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Pet insurance – do you need it?

An image of a dog running

The number of pets owned in the UK an estimated 51 million, however, it is estimated that 84% of cats and 67% of dogs do not have insurance!


The costs of a pet

A recent report from MORE TH>N, based on a study of 10,000 cat and dog owners, reveals insight into the associated costs of looking after our beloved companions:

British dog owners are spending an average of £240 on their pooch each month, with costs incurred including food, treats, professional grooming, pet insurance and vets fees. Cat owners meanwhile are spending £100 on similar items in comparison. This equates to a whopping £24.5 billion being spent on dogs, and £9.6 billion being spent on cats, in the UK each year.

Average monthly spend on a dogAverage monthly spend on a cat
Food £58£36
Treats £34£12
Toys £27£9
Professional Grooming £29£6
Dog Walker £22£10
Pet Insurance £34£11
Medication/Vet Bills £37£17
Total £240£100

For more on this study click here.

One of the biggest expenses when it comes to larger animals is their health, there is no free NHS to treat them and vet’s bills can be very expensive.


Do you need pet insurance?An image of a dog on a vets table

Pet insurance is designed to cover all sorts of health conditions, covering expenses that you would otherwise have to pay our of your own pocket.

See some estimated dog condition costs:

ConditionAverage condition cost
Tumour£621.10
Arthritis/DJD£230.48
Lameness£392.13
Cruciate rupture£1,060.53
Gastro-enteritis£482.14
Lump£420.53
Wound£356.71
Wart/growth£387.19
Lipoma£449.15
Otitis externa£271.68
Epilepsy/fitting/seizure£300.92
Injury£411.72
Vomiting£419.01
Gastric condition£512.64
Poisoning£380.51
Dermatitis£245.77
Pancreatitis£560.45
Injured/infected claw£263.20
Skin condition£241.76
Corneal ulcer£360.84
Respiratory condition£597.85
Mast cell tumour£638.53
Diarrhoea£306.91
Vomiting and diarrhoea£414.43
Liver condition£383.71
Cushing’s disease£319.03
Diabetes£321.54
Skin allergy£239.97
Atopy£224.51
Patella luxation£908.10
Eye condition£339.75
Hip dysplasia£485.73
Heart failure£288.13
Hypothyroidism£152.29
Ear condition£285.42
Heart condition£433.29
Coughing£376.63
Back/spinal condition£630.85

Source: Based on the total amount of all closed claims for cats received by Tesco Bank Pet Insurance from July 2015 to August 2016. The average costs provided for illustration costs only. Actual costs will vary. Tesco Pet Insurance.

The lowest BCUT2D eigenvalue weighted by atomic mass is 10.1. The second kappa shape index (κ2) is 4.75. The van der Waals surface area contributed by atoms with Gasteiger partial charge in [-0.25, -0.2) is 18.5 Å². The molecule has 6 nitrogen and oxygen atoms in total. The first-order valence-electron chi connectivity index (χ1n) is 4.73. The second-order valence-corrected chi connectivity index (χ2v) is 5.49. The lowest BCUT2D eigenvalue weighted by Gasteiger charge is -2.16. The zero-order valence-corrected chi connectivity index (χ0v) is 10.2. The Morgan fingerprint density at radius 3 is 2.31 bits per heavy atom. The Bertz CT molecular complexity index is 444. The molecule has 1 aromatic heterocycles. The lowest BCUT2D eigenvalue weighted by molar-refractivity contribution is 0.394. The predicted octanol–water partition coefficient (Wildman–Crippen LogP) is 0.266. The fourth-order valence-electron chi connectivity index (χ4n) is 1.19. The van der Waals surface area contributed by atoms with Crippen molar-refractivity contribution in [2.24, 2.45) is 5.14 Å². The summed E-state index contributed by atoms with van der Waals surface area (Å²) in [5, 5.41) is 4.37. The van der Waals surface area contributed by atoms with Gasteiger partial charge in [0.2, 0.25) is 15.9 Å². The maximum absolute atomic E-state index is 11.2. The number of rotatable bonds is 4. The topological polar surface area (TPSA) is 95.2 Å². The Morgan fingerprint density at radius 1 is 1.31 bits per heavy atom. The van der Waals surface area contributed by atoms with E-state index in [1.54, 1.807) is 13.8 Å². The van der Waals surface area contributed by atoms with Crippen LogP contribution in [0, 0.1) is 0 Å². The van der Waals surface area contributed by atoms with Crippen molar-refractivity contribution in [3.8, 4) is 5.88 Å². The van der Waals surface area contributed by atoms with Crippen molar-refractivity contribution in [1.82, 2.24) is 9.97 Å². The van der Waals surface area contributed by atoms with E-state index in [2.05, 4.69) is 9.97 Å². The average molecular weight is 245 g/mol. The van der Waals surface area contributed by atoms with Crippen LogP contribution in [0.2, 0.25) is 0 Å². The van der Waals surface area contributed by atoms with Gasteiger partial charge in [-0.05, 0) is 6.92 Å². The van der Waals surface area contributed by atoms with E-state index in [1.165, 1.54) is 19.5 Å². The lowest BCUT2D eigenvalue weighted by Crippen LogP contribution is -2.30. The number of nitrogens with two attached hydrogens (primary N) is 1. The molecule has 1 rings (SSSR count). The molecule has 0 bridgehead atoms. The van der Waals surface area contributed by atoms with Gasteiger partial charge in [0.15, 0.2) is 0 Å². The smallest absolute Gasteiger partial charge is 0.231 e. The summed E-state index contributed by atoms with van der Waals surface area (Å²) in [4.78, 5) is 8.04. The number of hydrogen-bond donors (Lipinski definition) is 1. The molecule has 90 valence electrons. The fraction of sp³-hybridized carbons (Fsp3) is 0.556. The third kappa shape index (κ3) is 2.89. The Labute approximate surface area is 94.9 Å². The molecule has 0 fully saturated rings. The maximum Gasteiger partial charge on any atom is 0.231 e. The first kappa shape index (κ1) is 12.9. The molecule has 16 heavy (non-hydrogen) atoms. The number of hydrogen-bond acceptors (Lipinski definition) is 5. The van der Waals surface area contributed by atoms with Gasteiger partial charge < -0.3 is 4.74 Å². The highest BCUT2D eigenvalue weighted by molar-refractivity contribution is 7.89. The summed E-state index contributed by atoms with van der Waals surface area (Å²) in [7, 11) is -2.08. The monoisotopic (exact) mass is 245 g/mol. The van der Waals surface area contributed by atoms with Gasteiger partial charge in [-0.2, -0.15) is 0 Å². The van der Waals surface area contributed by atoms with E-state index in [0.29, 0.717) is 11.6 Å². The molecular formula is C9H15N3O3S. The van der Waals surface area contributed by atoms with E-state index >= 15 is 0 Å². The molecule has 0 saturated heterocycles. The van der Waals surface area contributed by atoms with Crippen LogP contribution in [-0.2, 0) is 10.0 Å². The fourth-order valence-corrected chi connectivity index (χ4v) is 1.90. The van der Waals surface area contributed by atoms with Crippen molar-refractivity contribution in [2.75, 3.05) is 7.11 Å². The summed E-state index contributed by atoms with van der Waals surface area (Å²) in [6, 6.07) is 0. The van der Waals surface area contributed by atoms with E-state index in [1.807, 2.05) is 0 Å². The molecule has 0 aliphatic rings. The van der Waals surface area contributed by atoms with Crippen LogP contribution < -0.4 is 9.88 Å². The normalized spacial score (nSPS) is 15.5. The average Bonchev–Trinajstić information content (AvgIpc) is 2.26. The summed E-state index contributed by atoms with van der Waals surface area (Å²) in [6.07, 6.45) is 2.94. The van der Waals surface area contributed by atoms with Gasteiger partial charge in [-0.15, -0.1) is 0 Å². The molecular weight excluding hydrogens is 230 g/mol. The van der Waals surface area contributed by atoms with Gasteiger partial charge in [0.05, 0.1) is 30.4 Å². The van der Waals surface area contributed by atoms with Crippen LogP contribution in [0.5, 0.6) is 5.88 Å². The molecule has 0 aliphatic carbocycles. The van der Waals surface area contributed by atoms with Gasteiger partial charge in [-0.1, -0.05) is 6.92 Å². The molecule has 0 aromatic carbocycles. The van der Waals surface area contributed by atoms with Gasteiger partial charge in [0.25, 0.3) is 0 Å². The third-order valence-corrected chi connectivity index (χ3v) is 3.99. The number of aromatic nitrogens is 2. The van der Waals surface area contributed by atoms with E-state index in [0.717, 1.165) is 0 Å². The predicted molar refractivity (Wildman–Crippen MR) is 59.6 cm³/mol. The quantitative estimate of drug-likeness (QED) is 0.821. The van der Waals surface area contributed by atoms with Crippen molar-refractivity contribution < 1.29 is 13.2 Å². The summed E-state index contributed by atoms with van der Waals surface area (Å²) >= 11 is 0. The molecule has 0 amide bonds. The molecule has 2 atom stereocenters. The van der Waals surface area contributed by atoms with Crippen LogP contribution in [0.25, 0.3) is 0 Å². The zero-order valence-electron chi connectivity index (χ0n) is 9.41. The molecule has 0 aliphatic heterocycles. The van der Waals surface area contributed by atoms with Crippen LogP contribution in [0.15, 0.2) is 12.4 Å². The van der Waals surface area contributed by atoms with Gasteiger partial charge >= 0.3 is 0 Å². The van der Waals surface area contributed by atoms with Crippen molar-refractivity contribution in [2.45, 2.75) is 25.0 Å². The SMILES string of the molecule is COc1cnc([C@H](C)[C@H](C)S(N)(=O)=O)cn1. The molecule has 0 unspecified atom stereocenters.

Insurance checksAn image of a smiling Golden Retriever

Things you need to check:

  • Certain breeds of dog are not covered under any form of pet insurance so it is important that you discuss this with your insurer in detail.
  • Make sure you declare any known medical conditions exactly as you would with your own travel insurance for example.
  • Pets over a certain age will not be insurable as the risk is simply too great; this is something you really need to plan ahead for.
  • There are multi-pet policies available if you have more than one pet which should bring down the total premiums.
  • Consider the amount you wish to pay in excess. As with all insurance, the higher the excess the lower the monthly premium.

For a little further insight, the excellent Mila Araujo of The Balance has written a hugely informative article titled ‘The Top 10 Questions to Ask When Buying Pet Insurance‘ focusing on all the pertinent questions.


Self Cover?

Another option is paying a little a month into a savings fund to cover you in case of an emergency.

You might, however, find you have to dip into the savings too soon or you have unexpected legal bills.An image of a small dog asleep

For smaller pets like rabbits, hamsters and guinea pigs you can usually get help and advice for simple issues from a local pet shop.

After an £80 bill to treat two guinea pigs with mites, a friend learned that buying the treatment and having the pet shop owner administer it was a much better option!


The cost of pet insurance

The cost of insurance can vary greatly dependant on the species of your pet, and age. 

This article runs through the costs in much greater detail and is a great read.

So the next step of finding out the insurance premium that you may be faced with is to get some quotes. For example, moneysupermarket.com provides a compare service that does this.


A difficult choice?

It often comes down to the cost of insurance versus the likely costs of treatment.

So if you do not take out insurance, there could be a scenario where if the vet’s bills are unaffordable, you may have to choose not to undertake the treatment, and instead have to put your beloved pet to sleep!

A difficult choice indeed, but one that should be thought about, and decided upon one way or another.


Please note we are not insurance brokers, and nothing in this article constitutes advice in any way, just hopefully some helpful tip of things to think about relating to your pets.



About Us

We help those who may be unlucky enough to have a poor credit rating to get access to more affordable loans.

This website specialises in comparing the guarantor type of loan, which typically has lower rates than other “bad credit” type loans.

We, therefore, take time to write articles on ways to save money, as the best way to avoid the interest costs of any loan is to not have to take one out in the first place.

So if you have insurance cover on your pets, this may one day help you avoid large vets bills, and the need to take out a loan?

We hope this article was helpful?


 

Clare McDonald
Clare McDonald
As a mother of two, Clare knows the importance of being careful with money, so writes posts from personal experience.Clare also loves to find great deals, so shares her finding here.

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